Evening over Mardin’s old town © muratart, Shutterstock
Enjoy excellent Syrian cuisine and astounding Arab-style architecture in this heartland of Turkey’s Syriac Christians.
Mardin is 96km south of Diyarbakır. As you approach from the north, the modern town now sprawls unattractively over the hill before you can see why you have come here, but be patient. You must continue right up on to the rocky crag where old Mardin sits, perched, facing south over the Syrian Desert. Only then do you begin to catch glimpses of the beautiful stone-carved and decorated mansions, Arab-style, which are Mardin’s real attraction. Some are almost like palaces, hinting at the past splendour of the town, though unfortunately many ugly modern buildings have recently been allowed to insert themselves. Back in the 1980s many of the old houses were decaying, but now a significant number have been restored and put to use either as museums or as plush hotels or restaurants. Mardin generally has cleaned up its act, and the squalor of the back streets 20 or 30 years ago is a thing of the past. The Turkish government is promoting Mardin to both Turks and foreign visitors, and projects an optimistic five million per year visitors within the next ten years. Tourism here needs to be handled sensitively, otherwise Mardin is in danger of becoming overpriced and over trendy. Allow at least half a day here to appreciate it properly, either overnighting here or at Deyrulzaferan, the nearby Syriac Orthodox monastery, if you have set it up in advance.
The Tûr Abdin
The Tûr Abdin translates literally as ‘the Servants’ Plateau’, but the French phrase it more elegantly: ‘Montagne des Serviteurs de Dieu’. This highland region east of Mardin and with Midyat at its centre is the heartland and homeland of the Syriac Orthodox Church. A stay of several nights would be warranted in this region to visit the fascinating mix of monasteries and churches, some still functioning, some ruined, which are scattered about the landscape, often in defensive positions on hills or cliffs. The final monastery is listed under Midyat.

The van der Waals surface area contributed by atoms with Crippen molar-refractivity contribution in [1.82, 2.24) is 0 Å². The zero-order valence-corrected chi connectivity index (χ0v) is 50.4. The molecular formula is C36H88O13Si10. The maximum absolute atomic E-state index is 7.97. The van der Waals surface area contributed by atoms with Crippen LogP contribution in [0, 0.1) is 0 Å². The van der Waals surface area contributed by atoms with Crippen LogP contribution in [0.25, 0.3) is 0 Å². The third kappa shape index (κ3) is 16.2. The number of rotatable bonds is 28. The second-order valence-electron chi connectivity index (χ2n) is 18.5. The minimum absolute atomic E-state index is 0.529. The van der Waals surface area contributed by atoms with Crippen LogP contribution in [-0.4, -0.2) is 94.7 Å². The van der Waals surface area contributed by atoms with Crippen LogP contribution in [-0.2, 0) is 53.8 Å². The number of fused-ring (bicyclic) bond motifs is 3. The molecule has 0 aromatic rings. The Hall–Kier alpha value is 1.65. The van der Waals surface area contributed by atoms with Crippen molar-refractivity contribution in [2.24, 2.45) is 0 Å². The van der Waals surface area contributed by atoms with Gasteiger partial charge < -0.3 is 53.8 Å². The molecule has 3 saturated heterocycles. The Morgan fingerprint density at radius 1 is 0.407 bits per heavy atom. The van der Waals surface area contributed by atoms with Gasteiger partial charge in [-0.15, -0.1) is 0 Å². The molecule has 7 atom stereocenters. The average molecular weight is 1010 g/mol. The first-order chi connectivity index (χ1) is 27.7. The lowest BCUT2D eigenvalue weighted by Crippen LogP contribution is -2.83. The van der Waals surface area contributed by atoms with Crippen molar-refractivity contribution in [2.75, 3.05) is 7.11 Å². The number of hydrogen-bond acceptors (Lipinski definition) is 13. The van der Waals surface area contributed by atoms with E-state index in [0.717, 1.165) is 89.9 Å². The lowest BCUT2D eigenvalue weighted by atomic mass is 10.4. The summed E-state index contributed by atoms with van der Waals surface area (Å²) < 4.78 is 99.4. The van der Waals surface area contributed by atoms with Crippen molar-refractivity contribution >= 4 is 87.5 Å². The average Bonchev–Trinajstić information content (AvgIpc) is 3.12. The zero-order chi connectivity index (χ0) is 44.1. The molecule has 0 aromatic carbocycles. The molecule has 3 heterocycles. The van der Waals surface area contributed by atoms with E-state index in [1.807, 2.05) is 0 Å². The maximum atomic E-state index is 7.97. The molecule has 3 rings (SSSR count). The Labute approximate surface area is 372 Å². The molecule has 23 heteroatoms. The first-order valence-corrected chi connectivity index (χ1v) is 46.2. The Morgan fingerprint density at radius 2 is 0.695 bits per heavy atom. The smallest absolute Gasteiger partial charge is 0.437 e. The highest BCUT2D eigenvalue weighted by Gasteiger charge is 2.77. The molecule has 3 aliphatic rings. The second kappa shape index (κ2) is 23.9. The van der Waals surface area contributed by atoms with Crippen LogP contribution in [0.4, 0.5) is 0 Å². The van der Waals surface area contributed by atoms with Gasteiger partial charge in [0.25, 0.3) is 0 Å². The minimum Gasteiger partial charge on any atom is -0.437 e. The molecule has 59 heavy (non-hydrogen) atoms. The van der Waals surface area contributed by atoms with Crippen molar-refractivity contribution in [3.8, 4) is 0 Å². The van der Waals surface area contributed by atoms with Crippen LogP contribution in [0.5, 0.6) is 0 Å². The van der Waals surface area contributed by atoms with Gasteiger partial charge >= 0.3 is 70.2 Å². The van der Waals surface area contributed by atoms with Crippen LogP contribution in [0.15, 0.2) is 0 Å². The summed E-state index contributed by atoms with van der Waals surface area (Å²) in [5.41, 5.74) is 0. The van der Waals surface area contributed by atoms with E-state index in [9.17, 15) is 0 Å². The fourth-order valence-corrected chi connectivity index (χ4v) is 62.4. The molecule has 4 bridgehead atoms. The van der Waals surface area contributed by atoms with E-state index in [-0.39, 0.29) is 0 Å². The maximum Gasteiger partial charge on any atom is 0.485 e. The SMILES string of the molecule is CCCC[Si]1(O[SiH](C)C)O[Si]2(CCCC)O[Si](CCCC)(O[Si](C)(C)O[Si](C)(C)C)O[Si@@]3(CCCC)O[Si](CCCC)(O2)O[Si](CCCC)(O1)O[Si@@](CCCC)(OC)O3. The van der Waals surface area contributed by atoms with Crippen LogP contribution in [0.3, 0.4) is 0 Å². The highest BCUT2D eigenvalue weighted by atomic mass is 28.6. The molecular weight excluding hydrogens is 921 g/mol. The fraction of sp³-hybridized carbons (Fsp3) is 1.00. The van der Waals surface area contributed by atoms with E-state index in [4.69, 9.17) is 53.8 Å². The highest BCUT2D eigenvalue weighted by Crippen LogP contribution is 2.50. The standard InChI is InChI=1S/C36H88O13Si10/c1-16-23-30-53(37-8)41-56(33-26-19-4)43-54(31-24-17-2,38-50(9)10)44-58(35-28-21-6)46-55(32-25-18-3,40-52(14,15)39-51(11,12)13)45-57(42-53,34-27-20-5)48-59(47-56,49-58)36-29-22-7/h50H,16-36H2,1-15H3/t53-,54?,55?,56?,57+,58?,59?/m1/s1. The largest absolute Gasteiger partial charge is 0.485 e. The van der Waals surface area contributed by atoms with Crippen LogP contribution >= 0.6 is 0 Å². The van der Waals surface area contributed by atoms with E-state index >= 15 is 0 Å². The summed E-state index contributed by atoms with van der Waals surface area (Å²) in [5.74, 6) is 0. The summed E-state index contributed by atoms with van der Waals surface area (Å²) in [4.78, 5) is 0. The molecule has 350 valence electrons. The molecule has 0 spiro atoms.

Sometimes known as Jacobites, they owe their founding to Jacob Baradai who, in the 6th century, was sent to Antioch by the Monophysite-leaning Empress Theodora, wife of Justinian. From there he roamed for 35 years, dressed only in a horsehair blanket, preaching and converting across Syria and the Tûr Abdin.
Among the legends associated with the region is the one that Noah’s Ark came to rest on Mount Kadur (also known as Mount Cudi), which rises to 2,114m east of Cizre and opposite the town of Şırnak (rather than on Mount Ararat, the more popular story). The name of Şırnak is a deformation of Şehr-i Nuh, meaning City of Noah. At any rate, Noah’s grave in Cizre is a point of pilgrimage for Christians and Muslims alike. From a base of Mardin, the excursion to Deyrulzaferan, the closest to Mardin and most westerly of the monasteries, takes half a day.